So it does more than lower cholesterol?
That’s what the US Food and Drug Administration has approved. Lipitor can be said to prevent cardiovascular disease: in trials, 10mg of Lipitor reduced the risk of heart attack by 36 per cent compared with a placebo.
Good news all round, then?
Not if you have liver disease or are pregnant, because you are advised not to take Lipitor. But it cuts heart-attack risk in people with normal to slightly elevated cholesterol levels who have other cardiovascular risk factors.
Which means more PR work?
Ketchum, which has the Pfizer UK account, says nothing radically different is on the PR agenda. But this pushes the drug further into the mainstream, making it of interest to wider healthcare audiences, so expect extensions of existing campaigns.
What sort of messages have been used recently?
Pfizer has been focusing on pushing data that showed Lipitor could reduce heart attacks and strokes in diabetes patients, using the results of the Collaborative Atorvastatin Diabetes Study (PR Week18 June). Forty-eight per cent fewer Lipitor-treated patients experienced strokes compared with those who received placebo.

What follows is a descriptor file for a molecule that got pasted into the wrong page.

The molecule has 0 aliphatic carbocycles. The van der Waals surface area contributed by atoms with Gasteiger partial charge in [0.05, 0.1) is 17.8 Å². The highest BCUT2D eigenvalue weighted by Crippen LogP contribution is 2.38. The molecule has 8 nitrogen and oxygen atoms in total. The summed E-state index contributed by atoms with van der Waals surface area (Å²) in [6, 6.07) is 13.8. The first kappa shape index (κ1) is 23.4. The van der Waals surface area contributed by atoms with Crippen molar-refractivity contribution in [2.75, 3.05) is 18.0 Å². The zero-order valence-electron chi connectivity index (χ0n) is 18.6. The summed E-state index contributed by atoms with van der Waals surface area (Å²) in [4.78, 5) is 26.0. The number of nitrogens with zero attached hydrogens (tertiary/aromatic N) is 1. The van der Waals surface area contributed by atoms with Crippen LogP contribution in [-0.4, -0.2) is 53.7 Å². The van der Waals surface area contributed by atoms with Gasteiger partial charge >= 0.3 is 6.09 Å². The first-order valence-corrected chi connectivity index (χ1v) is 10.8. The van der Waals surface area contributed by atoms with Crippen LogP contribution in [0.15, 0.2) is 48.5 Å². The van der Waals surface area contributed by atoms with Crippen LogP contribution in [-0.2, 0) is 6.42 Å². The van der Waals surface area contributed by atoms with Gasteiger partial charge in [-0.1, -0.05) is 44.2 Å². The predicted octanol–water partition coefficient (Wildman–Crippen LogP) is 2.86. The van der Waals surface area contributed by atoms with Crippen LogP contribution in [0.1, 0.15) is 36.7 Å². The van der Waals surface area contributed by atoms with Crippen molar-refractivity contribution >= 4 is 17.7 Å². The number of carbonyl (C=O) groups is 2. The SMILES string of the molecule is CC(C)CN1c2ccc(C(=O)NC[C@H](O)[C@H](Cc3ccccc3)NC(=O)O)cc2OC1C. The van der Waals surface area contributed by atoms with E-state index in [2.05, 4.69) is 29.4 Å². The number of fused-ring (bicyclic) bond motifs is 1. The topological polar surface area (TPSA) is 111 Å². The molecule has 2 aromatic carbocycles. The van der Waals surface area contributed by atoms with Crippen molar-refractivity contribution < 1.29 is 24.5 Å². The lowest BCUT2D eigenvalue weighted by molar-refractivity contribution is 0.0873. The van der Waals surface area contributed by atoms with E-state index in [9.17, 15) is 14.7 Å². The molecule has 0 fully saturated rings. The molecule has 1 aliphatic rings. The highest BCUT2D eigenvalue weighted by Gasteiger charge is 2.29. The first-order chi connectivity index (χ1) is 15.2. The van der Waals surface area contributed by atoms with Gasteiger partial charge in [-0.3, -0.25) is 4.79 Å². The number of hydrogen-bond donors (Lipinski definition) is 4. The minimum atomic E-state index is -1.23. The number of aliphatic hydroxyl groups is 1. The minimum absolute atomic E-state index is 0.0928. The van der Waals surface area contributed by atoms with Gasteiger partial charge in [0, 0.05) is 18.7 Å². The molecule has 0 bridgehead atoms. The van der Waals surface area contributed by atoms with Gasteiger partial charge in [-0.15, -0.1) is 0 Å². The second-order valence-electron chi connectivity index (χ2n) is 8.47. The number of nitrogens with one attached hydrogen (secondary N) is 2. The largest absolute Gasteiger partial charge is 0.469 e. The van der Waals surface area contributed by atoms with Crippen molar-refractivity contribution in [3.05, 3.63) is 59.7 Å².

What about the competition?
Schering-Plough’s Zetia and Merck Sharp & Dohme’s Zocor are linking to produce anti-cholesterol pill Inegy (PR Week 6 August). It is in the US as Vytorin and is seeking marketing approval across the EU. One trial found that it was more effective than Lipitor.
Does this mean that Lipitor’s crown is slipping?
According to PRWeek’s latest Pharma Focus chart on anti-cholesterol brands (PR Week 16 April), 100 per cent of GPs are aware of Lipitor and 74 per cent are likely to prescribe it as a result of promotional messages. Sales of the drug worldwide were up 17 per cent to £1.3bn in Q2 of this year.